Measuring trust

Federal officials involved in developing policies for electronic government are asking researchers if they can devise a quick and standard way of determining the degree to which someone's electronic identity credentials can be trusted.

In January, officials at the National Institutes of Health issued a request for information about the feasibility of developing an algorithm to calculate the trustworthiness of any electronic credential, including a user name and password or a smart card with digital certificates embedded on a microprocessor chip.

Federal officials currently rely on what are essentially subjective methods for deciding how far they can trust a person's electronic credentials before letting that person gain online access to government information systems, such as access to loan accounts at the Agriculture Department.

As e-government and e-commerce expand, federal agencies and corporations may need to evaluate identity credentials automatically, said Peter Alterman, assistant chief information officer for e-authentication at NIH's Center for Information Technology and chairman of the Federal Public Key Infrastructure Policy Authority. The latter sets policies for the secure electronic infrastructure group known as the Federal Bridge Certification Authority.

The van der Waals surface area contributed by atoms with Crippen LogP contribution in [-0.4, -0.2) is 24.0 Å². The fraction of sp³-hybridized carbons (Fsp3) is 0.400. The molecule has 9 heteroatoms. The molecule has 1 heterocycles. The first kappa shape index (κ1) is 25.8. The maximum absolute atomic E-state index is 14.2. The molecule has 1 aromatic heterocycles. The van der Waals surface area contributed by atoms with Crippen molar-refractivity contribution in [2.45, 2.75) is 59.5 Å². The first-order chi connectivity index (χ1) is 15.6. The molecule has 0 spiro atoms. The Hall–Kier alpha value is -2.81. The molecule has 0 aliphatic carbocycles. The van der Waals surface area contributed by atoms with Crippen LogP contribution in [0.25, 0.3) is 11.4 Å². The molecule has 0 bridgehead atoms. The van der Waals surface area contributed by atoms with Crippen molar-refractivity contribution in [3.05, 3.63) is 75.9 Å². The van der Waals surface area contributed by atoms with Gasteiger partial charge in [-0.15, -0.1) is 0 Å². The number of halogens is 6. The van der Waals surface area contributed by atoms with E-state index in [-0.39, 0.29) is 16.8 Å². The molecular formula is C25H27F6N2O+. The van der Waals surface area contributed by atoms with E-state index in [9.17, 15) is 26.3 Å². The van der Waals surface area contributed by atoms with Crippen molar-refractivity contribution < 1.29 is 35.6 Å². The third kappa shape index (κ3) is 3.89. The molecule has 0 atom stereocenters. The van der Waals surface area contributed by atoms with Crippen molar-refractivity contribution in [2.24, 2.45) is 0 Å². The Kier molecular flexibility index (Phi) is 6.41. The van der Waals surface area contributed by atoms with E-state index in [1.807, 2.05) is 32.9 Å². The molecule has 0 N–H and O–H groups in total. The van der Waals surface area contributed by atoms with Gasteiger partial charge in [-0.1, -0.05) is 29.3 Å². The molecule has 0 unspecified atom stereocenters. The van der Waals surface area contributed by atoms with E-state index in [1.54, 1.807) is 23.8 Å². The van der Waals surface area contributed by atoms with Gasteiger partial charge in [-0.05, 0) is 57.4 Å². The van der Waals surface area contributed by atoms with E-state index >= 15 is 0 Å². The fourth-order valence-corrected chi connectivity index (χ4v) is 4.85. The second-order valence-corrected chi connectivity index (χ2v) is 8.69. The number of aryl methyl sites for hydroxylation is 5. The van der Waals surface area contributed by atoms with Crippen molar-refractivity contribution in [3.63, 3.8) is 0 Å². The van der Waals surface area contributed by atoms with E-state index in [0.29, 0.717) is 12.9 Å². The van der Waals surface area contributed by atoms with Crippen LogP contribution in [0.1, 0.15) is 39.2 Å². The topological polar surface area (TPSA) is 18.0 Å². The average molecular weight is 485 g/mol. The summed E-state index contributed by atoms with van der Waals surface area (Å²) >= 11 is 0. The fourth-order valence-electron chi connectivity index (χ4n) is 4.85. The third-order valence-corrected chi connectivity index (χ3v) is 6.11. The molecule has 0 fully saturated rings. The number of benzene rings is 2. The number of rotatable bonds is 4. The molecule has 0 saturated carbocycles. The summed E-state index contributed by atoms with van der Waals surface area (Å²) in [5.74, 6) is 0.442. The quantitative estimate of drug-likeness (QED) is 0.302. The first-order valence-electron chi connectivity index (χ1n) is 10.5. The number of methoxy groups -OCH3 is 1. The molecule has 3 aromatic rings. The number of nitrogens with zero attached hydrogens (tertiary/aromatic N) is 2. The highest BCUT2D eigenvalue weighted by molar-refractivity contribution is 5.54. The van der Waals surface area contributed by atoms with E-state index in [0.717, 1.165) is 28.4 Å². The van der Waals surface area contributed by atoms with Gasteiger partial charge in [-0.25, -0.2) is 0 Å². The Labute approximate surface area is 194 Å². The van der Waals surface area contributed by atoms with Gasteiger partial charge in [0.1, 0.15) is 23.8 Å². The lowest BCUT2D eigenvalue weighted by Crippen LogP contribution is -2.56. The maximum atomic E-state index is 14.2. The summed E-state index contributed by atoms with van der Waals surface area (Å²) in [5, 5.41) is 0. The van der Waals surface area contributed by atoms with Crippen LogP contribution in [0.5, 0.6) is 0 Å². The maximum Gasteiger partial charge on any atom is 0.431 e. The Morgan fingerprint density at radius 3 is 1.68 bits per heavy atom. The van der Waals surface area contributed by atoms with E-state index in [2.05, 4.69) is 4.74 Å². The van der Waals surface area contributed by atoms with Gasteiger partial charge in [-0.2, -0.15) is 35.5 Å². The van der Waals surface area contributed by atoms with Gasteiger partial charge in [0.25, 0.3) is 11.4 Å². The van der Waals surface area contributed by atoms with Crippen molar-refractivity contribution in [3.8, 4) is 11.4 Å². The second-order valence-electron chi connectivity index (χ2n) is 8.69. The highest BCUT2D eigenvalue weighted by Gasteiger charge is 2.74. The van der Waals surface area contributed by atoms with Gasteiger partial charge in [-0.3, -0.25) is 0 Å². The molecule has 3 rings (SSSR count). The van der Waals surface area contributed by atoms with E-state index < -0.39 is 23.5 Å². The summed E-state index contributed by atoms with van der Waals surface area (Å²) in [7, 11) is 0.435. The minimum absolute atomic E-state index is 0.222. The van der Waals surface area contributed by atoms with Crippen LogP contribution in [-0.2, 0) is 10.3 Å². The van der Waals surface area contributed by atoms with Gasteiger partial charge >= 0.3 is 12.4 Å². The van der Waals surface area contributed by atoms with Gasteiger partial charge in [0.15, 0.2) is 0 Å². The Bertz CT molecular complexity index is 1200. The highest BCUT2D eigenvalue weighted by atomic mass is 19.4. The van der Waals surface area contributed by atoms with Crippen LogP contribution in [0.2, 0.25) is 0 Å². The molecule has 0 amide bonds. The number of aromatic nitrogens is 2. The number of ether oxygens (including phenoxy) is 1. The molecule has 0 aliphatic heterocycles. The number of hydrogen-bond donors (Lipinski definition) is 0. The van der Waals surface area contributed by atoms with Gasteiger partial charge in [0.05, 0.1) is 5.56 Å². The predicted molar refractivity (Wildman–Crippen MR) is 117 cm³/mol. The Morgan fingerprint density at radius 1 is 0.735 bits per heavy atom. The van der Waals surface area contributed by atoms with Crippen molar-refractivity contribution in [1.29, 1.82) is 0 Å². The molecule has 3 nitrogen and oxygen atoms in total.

"Once there is an algorithmic method that is reliable, one can automate a whole lot of stuff that has got to be done manually at the present time," Alterman said.

He said private companies that belong to the E-Authentication Partnership might be willing to pay for the development of an algorithm that could provide an objective measure of trustworthiness. The partnership consists of about 60 companies that are working in concert with the federal government's e-Authentication initiative, particularly in developing policies and practices for issuing and managing electronic identity credentials.

"E-authentication can go forward without this" RFI, Alterman said, but it is important for the future. "Somebody's got to do research for what's coming the day after tomorrow."

The success of the governmentwide e-Authentication initiative, one of the Bush administration's 24 e-government initiatives, is spotty, Alterman said. He added, however, that some "fantastic successes" have been achieved in working with higher education and other institutions.

E-authentication, Alterman said, is like a steam engine that is going to leave the station "regardless of how well or how poorly the engine runs."

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